And you guys are complaining about $15/month? Tisk tisk.

NOTE: I purposely didn't include the part about it becoming a free part of an AOL subscription at the end of it's run. That's not what I was referencing.”

Boy, do I remember those days! Anyone out there ever play Gemstone? Gemstone is essentially a MUD with subscription fees, and still runs to this day! As several other posters have pointed out, fully text based games have demanded subscription fees in the past (Gemstone IV still does!) and yet many of us scoff at $15 for a high-production value AAA MMOG.  For the record, Gemstone IV will run you $25/month for Premium memberships, and $49/month for Platinum memberships. Ouch! Standard membership is $14.95 a month.

When I was younger, I had to play Gemstone on an older friends account because I could not make the case to my completely internet/computer illiterate mother that shelling out for that kind of dough every month was a good or even sane idea. Which brings me to another point that several other users have raised: Perhaps most of the people complaining are younger folks who must make the case to their parents? Of course, this is pure speculation, but it is certainly plausible.

Are you an adult with an income reading this, yet still vehemently opposed to subscription fees?

For those of you who are opposed to subscription fees, are you also opposed to the microtransaction supported model as an alternative?

Let us know your thoughts in the comments below!

Community Spotlight: Do You Feel Sad When Returning to an MMOG?

Posted by MikeB Thursday November 12 2009 at 3:22PM
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This week’s Community Spotlight focuses on a discussion started by user Varny that poses the question: “Does it sadden any of you when you return to an old mmorpg?” Varny had this to say on the subject:

“I mean for me mmorpgs hold such special nostalgic memories of the past and how everything used to be better. Like returning to your home town when you were a child and how summers always seemed warmer and brighter when you were a kid. For me mmorpgs give me that same feeling from the ones I was fond of.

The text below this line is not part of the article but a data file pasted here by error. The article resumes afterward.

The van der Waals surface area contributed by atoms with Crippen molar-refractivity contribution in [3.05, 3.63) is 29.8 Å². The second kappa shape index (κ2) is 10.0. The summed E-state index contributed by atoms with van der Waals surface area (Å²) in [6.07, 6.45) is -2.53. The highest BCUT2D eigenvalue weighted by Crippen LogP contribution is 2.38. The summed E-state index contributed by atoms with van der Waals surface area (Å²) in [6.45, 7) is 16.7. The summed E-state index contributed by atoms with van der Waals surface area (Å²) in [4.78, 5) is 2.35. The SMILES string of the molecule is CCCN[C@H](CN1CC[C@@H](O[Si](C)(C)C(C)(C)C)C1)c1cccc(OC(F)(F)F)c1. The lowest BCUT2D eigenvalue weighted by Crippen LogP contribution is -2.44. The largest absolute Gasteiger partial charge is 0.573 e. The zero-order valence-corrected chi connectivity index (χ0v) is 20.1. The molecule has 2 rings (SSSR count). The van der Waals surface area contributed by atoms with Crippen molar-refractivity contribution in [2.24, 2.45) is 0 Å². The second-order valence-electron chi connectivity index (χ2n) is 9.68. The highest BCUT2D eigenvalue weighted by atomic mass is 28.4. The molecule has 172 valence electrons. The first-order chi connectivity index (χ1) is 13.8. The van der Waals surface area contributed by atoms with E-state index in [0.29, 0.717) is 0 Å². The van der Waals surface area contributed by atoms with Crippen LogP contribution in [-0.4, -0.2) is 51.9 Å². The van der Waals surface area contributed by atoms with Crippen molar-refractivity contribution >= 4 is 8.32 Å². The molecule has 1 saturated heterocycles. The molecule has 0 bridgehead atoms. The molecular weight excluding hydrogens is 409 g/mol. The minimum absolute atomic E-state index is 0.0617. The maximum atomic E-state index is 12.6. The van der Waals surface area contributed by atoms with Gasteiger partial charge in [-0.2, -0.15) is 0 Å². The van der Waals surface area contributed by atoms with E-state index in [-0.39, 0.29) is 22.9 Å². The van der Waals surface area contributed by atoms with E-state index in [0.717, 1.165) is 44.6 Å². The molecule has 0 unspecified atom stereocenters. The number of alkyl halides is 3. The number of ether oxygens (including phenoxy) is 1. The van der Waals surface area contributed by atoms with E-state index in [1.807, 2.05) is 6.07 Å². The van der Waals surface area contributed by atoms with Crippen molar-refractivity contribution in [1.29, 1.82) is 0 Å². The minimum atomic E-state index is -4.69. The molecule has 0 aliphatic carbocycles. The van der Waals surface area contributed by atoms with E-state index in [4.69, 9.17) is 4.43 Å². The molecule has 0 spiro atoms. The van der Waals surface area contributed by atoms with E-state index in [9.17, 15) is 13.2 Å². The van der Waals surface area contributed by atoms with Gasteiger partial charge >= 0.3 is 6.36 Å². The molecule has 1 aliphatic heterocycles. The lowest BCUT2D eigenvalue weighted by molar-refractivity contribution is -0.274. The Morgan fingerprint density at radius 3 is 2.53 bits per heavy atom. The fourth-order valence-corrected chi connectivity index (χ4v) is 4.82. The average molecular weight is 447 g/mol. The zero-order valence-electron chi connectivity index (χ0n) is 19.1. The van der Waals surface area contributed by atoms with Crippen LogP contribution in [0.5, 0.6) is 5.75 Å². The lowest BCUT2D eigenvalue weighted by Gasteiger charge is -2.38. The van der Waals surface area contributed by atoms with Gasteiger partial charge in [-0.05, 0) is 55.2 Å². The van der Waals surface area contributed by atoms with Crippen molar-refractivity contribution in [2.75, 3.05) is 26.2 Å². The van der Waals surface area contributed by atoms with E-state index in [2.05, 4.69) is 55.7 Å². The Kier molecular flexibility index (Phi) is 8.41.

I play a SWG and at the time it launched I was 17 or 18 and going through that time in your life when you experience a lot of thing for the first time and have that first heart breaking G/F lol. So like a Song that you used to love and can't play anymore because of her, I also put games to parts of my life that were meaningful. When I try to go back to them, not only am I pissed off that the developer ruined them but I can never like them again due the nostalgia of my past making me wish I could go back”

I know how you feel! I recently returned to The Matrix Online to say my good-byes a few weeks before the game was set to close and all accounts were set as active. I zoned into the Mara hardline, which for the few of you out there who actually played MXO know as the central hub of the game, and seeing almost no one around. I recall kvetching about the fact we had a huge awesome Megacity to explore and yet half the server would all clog up Mara hardline and hang out there. Seeing no one around was a real shocker and definitely made me feel nostalgic, if not a bit sad, as well.

On the other hand, it can be heart-warming at times when you return to an old game. I suppose it all depends on the state the game is in. Varny mentions Star Wars Galaxies in his post, and like anyone’s first MMOG, Star Wars Galaxies has a special place in my heart. I left, like many after the NGE fiasco, but I have returned on multiple occasions to see how things were. Until recently most of those returns were quite depressing. I played on Starsider which was one of the three most active servers at launch, and I recall logging in and finding the place essentially a ghost town with my entire friends list empty with no one on. That didn’t evoke such a pleasant feeling.